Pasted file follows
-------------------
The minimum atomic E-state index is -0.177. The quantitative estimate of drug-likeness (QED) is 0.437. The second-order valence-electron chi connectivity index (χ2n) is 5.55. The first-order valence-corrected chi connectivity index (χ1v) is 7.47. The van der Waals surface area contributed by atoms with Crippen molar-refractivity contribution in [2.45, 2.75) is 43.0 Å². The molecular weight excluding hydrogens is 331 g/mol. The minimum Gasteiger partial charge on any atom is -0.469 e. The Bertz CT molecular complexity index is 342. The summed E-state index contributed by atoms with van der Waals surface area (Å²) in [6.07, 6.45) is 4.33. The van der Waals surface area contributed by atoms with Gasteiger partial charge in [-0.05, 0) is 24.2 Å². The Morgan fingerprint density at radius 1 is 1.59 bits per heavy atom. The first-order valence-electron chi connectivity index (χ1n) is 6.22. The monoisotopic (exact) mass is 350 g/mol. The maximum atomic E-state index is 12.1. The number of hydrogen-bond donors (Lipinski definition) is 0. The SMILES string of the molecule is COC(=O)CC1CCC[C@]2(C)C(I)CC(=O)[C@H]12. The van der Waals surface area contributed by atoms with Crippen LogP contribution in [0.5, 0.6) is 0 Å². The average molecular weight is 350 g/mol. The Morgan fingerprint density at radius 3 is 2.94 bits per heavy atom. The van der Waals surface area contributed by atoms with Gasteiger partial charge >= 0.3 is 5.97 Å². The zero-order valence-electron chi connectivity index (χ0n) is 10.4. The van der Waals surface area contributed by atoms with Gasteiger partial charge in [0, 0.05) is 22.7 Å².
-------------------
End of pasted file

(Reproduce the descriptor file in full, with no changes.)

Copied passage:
The minimum atomic E-state index is -0.177. The quantitative estimate of drug-likeness (QED) is 0.437. The second-order valence-electron chi connectivity index (χ2n) is 5.55. The first-order valence-corrected chi connectivity index (χ1v) is 7.47. The van der Waals surface area contributed by atoms with Crippen molar-refractivity contribution in [2.45, 2.75) is 43.0 Å². The molecular weight excluding hydrogens is 331 g/mol. The minimum Gasteiger partial charge on any atom is -0.469 e. The Bertz CT molecular complexity index is 342. The summed E-state index contributed by atoms with van der Waals surface area (Å²) in [6.07, 6.45) is 4.33. The van der Waals surface area contributed by atoms with Gasteiger partial charge in [-0.05, 0) is 24.2 Å². The Morgan fingerprint density at radius 1 is 1.59 bits per heavy atom. The first-order valence-electron chi connectivity index (χ1n) is 6.22. The monoisotopic (exact) mass is 350 g/mol. The maximum atomic E-state index is 12.1. The number of hydrogen-bond donors (Lipinski definition) is 0. The SMILES string of the molecule is COC(=O)CC1CCC[C@]2(C)C(I)CC(=O)[C@H]12. The van der Waals surface area contributed by atoms with Crippen LogP contribution in [0.5, 0.6) is 0 Å². The average molecular weight is 350 g/mol. The Morgan fingerprint density at radius 3 is 2.94 bits per heavy atom. The van der Waals surface area contributed by atoms with Gasteiger partial charge >= 0.3 is 5.97 Å². The zero-order valence-electron chi connectivity index (χ0n) is 10.4. The van der Waals surface area contributed by atoms with Gasteiger partial charge in [0, 0.05) is 22.7 Å².